Nathan who is desperate to come up with the grand in which neither he nor his employees Nicely-Nicely Johnson (Tobias Young) and Benny Southstreet (Evan Casey) have or the credit to rent space at the Biltmore garage—a place selected to avoid the watchful eye of policeman Lt. Brannigan (Ron Heneghan) who is relentless in his quest to stop the gamblers.
As a last-ditch effort to raise the money, Nathan places a $1,000 bet with a more successful gambler Sky Masterson (Matt Faucher) that he will not be able to convince Sarah—so committed to saving souls at the sacrifice of her personal life—to go with him to Havana. He accepts the bet, and she is lured to Havana based on Sky’s promise to deliver 12 sinners to her mission. The rest of the hilarious tale will be up to the audience to enjoy.
As pleasing and endearing the book is, it’s the music that makes the show a classic. Songs like “A Bushel and a Peck,” “Guys and Dolls,” “If I Were a Bell,” “Luck Be a Lady,” and “Sit Down, You’re Rockin’ the Boat” are famous. But all the numbers in Guys and Dolls are gems.
The Olney cast did these great songs justice with outstanding vocals throughout. As Miss Adelaide, Lauren Weinberg performs “A Bushel and a Peck” and “Adelaide’s Lament” in the way Mr. Loesser had imagined. The beautiful vocals of Jessica Lauren Ball who shined so brightly in Olney’s production of The Sound of Music when she garnered a Helen Hayes Award nomination are on display again as Sarah when she performs “If I Were a Bell” and in the bouncy duet with Ms. Weinberg in “Marry the Man Today.”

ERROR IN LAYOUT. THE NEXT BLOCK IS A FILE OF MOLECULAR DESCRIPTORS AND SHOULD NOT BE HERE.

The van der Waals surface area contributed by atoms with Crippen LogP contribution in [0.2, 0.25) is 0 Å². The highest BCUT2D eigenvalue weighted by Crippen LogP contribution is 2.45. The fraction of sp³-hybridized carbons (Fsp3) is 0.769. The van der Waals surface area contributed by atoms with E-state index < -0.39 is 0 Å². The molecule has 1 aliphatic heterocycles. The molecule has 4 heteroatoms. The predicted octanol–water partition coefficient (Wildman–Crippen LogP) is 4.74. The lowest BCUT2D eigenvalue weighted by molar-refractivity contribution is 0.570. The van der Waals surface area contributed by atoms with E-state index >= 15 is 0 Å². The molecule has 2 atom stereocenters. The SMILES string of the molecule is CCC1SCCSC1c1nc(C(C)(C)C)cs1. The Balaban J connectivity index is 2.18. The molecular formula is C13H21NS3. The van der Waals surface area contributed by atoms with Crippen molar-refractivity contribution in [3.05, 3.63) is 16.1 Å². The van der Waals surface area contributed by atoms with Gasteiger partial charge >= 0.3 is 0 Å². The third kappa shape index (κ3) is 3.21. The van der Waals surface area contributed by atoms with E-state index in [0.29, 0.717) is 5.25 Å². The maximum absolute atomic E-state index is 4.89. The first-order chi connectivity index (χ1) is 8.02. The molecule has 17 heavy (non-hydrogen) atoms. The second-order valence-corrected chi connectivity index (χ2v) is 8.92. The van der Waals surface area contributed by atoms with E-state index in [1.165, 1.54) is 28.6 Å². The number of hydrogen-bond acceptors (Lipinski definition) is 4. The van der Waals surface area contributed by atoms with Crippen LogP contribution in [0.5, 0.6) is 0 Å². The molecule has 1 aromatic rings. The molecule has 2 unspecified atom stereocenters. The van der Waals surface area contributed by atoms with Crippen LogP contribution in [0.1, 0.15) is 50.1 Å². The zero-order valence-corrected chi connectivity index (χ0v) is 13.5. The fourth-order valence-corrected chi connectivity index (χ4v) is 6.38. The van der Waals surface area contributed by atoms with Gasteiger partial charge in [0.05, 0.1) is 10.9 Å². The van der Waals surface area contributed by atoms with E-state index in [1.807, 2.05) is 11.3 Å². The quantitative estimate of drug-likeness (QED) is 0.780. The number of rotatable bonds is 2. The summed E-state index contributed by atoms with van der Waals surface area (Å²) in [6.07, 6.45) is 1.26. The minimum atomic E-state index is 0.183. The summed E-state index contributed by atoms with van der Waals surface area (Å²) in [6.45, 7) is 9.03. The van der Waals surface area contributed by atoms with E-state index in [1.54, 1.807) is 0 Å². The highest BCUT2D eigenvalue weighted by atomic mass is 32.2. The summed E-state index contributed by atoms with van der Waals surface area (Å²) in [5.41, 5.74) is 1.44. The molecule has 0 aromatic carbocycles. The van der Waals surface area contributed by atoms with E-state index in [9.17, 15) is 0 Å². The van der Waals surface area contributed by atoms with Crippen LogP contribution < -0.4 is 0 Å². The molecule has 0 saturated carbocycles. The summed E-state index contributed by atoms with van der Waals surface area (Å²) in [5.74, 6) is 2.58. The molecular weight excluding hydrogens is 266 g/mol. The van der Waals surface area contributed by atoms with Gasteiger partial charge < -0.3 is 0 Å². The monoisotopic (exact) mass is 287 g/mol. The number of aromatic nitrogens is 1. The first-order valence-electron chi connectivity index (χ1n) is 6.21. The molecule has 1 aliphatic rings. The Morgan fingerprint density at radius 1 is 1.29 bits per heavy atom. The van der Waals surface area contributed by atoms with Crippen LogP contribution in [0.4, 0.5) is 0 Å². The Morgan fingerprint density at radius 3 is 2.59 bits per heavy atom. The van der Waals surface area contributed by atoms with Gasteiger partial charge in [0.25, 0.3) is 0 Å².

Matt Faucher as Sky Masterson brings home the iconic number “Luck Be a Lady” with his strong bass-baritone voice. He also delivers “My Time of Day” in style.
The poor schnook Nathan Detroit is played with spirit by Paul Binotto. He skillfully executes all the comedic scenes in which he is featured and his performance in the duet with Ms. Weinberg “Sue Me” is spot on.
Then there is Tobias Young as Nicely-Nicely Johnson. Mr. Young demonstrates his comedic props in several scenes with well-timed lines, facial expressions and body language. Vocally, he is off the charts. He performs well in several numbers including “Fugue for Tinhorns,” “The Oldest Established,” and “Guys and Dolls” with other cast members.